More Donald, more problems.
Despite conveniently forgetting to register to vote for him in the New York primary, Ivanka Trump has so far been an outspoken champion of her father’s political campaign. She stood by him throughout his feud with Megyn Kelly (which included more than one incendiary comment about the female reproductive cycle), stayed mum after he said women ought to be punished for getting abortions, and recently praised him for “elevating” the presidential campaign. But the editor-in-chief of the Mexican and Latin American edition of Marie Claire is gambling that, deep down, Ivanka is just as horrified by Donald as the rest of us.
The magazine’s July issue is dedicated to Ivanka Trump — its cover reads: “Dear Ivanka, how long will you defend your father?” — and its entire feature well is devoted to letters from Latin American and Mexican journalists, academics, and artists appealing to Ivanka’s better nature.
“I’d like to ask you, from the bottom of my heart, if supporting your dad’s strategy is the best thing for you, as a woman or the best for your country and, consequently, mine,” reads editor-in-chief Daniela Von Wobeser’s opening letter. She goes on:
Do you think your father would be the leader America deserves? Do you think the values he promotes are the ones you want your three children to inherit? My mind is full of questions as I read and see things that unfortunately he has done and said, and…it is hard for me to think that you, a privileged and educated woman, tolerates this dangerous ideas, especially as an immigrant’s daughter yourself.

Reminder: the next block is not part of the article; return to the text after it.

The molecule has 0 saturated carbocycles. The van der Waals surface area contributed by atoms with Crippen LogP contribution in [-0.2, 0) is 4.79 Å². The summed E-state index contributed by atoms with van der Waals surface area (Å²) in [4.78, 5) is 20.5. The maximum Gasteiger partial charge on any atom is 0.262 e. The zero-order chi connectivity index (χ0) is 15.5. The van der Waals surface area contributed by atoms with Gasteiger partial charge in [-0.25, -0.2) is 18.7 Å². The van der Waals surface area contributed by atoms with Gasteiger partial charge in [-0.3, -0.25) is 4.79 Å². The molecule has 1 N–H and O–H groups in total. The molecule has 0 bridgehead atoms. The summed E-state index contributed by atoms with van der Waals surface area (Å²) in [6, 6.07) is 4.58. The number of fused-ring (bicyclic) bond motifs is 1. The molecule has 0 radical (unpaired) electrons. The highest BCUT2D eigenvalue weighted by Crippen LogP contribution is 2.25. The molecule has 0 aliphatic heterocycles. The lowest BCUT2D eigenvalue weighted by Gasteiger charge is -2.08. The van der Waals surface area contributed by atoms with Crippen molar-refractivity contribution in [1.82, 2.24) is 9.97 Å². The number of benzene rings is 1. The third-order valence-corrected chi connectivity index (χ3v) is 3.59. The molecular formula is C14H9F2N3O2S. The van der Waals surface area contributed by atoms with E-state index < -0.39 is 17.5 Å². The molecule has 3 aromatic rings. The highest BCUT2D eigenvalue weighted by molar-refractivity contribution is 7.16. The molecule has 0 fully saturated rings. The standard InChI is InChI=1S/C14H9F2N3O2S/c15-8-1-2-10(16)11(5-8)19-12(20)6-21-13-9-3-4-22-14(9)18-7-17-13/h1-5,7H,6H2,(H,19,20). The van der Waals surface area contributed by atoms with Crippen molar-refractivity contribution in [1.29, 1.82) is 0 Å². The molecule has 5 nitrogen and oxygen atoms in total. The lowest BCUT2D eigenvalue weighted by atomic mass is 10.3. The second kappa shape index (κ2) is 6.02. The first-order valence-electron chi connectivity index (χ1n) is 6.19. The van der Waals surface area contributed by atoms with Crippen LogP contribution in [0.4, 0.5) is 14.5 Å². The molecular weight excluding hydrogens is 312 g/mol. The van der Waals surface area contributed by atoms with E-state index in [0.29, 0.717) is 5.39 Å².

I understand no one chooses their parents, but sooner or later we have to understand that being a father does not exclude you from human degradation and, therefore, it’s [up to] us, their children, to [break] from them when [they] voluntarily choose that path, or be doomed to live the same destiny.
In theory, the magazine’s appeal to Ivanka makes sense: She’s a savvy businesswoman who’s heavily involved in the Trump Organization — as executive vice-president of development and acquisitions, she’s the one who has to deal with the fallout every time her father says something racist or xenophobic or straight-up wrong. But she’s also managed to spin her success off into her own accessories line and lifestyle brand, which takes a similar hit every time Donald opens his mouth. Surely — surely — she must be sick of the damage her father consistently does to their joint business.
She also happens to be Trump’s very female daughter, which — as Von Wobeser points out — carries its own set of complications:
Lucky for you, Donald’s narcissism outnumbers its sexism, and by being part of his genes, he might have a different image of you in contrast with the other women of the world, which he thinks they are only worth because of their looks. (Am I wrong? Wasn’t he the one who stated that you are so beautiful that if he wouldn’t be your father he would be dating you?)
No, Daniela, you’re not wrong.